PORT Adelaide coach Ken Hinkley believes the game will be poorer for having fewer coaches in the AFL system when the competition shutdown is over.
AFL clubs are facing drastic reductions in football department spending because of the financial crisis caused by the coronavirus.
Each club’s soft cap expenditure is set to drop from $9.7 million this year to just $6.7 million for 2021.
Many coaches, game analysts and recruiting staff will be made redundant as a result.
Some high-profile figures in the game, including AFL legend Malcolm Blight, have argued that the streamlining of coaching groups will create a more “pure” contest between players and lead to a better product.
But Hinkley disagrees.
“People are saying that the game may be better for it. I don’t think that’s probable, I don’t think that’s possible in my world,” Hinkley told SEN on Monday.
“I think the game is done really well now and I think anytime you go back, you probably take a step back.
“But I’m of the opinion that eventually the game will catch back up to where it is today and go forward and be better than it is.”
Hinkley was one of just “two or three” coaches working under Blight at St Kilda 20 years ago before the rapid expansion of football departments what amounted to the AFL’s version of an arms race between clubs.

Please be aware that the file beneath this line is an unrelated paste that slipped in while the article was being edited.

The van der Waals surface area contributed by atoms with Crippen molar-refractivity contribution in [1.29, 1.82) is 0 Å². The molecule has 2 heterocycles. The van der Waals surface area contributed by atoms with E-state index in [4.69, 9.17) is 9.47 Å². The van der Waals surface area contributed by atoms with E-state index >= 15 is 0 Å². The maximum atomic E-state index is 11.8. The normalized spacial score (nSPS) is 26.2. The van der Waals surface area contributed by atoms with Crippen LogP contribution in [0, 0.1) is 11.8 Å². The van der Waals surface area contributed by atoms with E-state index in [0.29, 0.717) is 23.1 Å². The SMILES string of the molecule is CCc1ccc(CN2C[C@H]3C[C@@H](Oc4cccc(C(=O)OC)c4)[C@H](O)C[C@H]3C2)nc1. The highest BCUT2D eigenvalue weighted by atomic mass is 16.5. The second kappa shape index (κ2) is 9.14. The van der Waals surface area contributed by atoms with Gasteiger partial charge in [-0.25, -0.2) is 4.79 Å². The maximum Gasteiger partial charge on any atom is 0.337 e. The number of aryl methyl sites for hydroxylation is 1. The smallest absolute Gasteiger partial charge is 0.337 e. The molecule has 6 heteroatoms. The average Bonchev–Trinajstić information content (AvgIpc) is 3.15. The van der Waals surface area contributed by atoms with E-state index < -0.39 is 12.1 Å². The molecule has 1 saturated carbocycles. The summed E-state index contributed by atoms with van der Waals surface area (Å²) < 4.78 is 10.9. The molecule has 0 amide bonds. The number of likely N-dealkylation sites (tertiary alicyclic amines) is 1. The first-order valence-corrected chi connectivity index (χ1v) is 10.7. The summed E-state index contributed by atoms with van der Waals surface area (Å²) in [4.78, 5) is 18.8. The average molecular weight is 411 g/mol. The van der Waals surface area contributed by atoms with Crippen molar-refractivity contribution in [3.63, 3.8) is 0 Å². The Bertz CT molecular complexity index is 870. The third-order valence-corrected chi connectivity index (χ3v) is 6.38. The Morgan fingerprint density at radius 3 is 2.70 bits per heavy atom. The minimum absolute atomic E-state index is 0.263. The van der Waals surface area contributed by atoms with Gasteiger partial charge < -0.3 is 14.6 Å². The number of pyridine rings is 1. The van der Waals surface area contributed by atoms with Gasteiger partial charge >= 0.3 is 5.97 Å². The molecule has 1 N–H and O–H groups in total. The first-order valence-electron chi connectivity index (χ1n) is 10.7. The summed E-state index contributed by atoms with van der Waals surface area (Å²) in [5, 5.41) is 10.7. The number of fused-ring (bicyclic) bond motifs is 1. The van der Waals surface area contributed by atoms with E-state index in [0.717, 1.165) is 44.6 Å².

Hinkley said the support networks that had now been set up by clubs for their players had improved the game.
“We’re performing and creating jobs to develop young people and get them better prepared to play AFL football,” Hinkley said.
“What we don’t do is just coach them in football. We coach them in a lot of other things.
“They have plenty of welfare people, plenty of psychs around them now … physical people that are around them to condition them properly and doctors and physios to make sure we look after their physical performance and also their mental performance.”
Hinkley has entered the final year of his contract as one the coaches under most pressure to deliver success in 2020, previously admitting it was “finals or bust” for his reign at Port.
The landscape has since shifted significantly with the outbreak of the coronavirus.
“I understand that clearly because it’s on the radar there’s some interest,” Hinkley said.
“But from my point of view I’ve got one obligation, that is to help and steer and create an opportunity for our football club to be successful in 2020, and that won’t change.
“There’s some challenges there now that are in front of me that are a bit different to what they were at the start of 2020, but my job and my responsibility is to give this group and this team and this club a great opportunity in its 150th year.”
Hinkley and the club’s players and staff who travelled to the Gold Coast for their Round 1 match are still in isolation because of government guidelines to prevent the coronavirus spread.
© AAP 2020